Coming: Summer 2018
Louisville’s Historic Architecture
The Historic Louisville Guide is an outgrowth of the Historic Old Louisville smartphone App, first developed in 2010, it sold hundreds of units before the publisher went out of business. The author retained interest in presenting Louisville’s architectural treasures to the untapped local cultural heritage tourism market.
The design of this site tries to avoid superfluous information, while helping visitors learn about the city’s built history. It is intended to help people appreciate and respect what they have inherited, information that didn’t exist to previous generations, who thoughtlessly obliterated everything in the way of progress.
This site is a tribute to what remains of Louisville’s built history.
P.S. During the creation of this website many people asked “why don’t you publish a book?”. The answer, I want this information to be available to everyone, everywhere, without limitations. Using the model of a sharing economy you may contribute whatever you’d like to help make this site sustainable. Click for our PayPal link.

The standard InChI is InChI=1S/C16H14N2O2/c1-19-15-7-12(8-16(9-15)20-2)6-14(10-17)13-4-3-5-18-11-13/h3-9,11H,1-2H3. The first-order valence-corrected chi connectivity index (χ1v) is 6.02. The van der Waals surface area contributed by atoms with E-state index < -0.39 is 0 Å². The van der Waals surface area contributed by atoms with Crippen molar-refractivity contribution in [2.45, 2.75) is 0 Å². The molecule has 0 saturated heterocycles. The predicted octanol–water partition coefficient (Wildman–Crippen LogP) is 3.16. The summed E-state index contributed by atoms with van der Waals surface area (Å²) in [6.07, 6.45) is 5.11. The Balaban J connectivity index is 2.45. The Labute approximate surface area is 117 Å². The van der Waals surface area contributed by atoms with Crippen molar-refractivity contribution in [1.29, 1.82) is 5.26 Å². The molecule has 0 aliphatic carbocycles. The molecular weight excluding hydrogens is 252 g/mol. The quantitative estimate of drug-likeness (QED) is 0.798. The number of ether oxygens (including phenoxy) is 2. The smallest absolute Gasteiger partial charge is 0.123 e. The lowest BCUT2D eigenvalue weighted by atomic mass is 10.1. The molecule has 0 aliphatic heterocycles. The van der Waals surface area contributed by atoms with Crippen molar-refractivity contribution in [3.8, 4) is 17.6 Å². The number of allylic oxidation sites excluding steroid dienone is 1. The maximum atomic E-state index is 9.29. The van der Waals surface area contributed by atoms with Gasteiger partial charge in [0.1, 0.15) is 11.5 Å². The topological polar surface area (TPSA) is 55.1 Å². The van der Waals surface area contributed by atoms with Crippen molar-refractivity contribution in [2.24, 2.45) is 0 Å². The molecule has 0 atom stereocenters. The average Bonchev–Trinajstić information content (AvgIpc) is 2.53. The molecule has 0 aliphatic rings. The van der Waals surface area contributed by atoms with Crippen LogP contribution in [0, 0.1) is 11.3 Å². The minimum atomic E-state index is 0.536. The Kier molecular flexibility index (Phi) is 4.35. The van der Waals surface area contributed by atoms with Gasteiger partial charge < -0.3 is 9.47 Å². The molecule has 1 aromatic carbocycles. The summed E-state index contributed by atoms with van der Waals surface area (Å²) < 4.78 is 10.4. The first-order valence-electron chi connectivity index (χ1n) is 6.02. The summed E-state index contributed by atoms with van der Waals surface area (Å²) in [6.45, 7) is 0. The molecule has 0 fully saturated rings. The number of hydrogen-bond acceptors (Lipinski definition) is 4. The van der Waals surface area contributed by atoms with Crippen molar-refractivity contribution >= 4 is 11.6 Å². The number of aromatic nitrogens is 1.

Undergirding the Historic Louisville Guide – Louisville’s Historic Architecture website were books, brochures, websites, and research by the following: All of Samuel W. Thomas’s books, including Old Louisville: The Victorian Era, Thomas & Morgan’s Old Louisville: The Victorian Era, and all of Steve Wiser’s books, including Historic Houses of Louisville, Luhan, Domer, and Mohney’s Louisville Guide, John E. Kleber’s The Encyclopedia of Louisville, Chester Zoeller’s Bourbon In Kentucky, A History of Distilleries in Kentucky, Louisville Breweries, by Peter Guetig & Conrad Selle, Antebellum Architecture of Kentucky, by Clay Lancaster, Old Louisville Neighborhood Council’s 1992 tour brochure, The Courier-Journal 1989 series A Place in Time. Debra Richards Harlan and Christopher White for their valuable editing assistance. Web sources include individual neighborhood associations where linked, including Preservation Louisville, Louisville Metro Government, National Park Service, U.S. Army Corps of Engineers, Wikipedia, Google Maps, and countless personal and public service sites including Brokensidewalk.com, antiquehomesmagazine.com, Chuck LaChiusa, Wentworth studio, Shorpy, Detroit Publishing Company, The Trust for Architectural Easements, Andover (Mass.) Memorial Hall Library, Kentucky Heritage Council, Preservation Kentucky, National Trust for Historic Preservation, Strong Towns, American Planning Association, National League of Cities, and the individual attractions listed.
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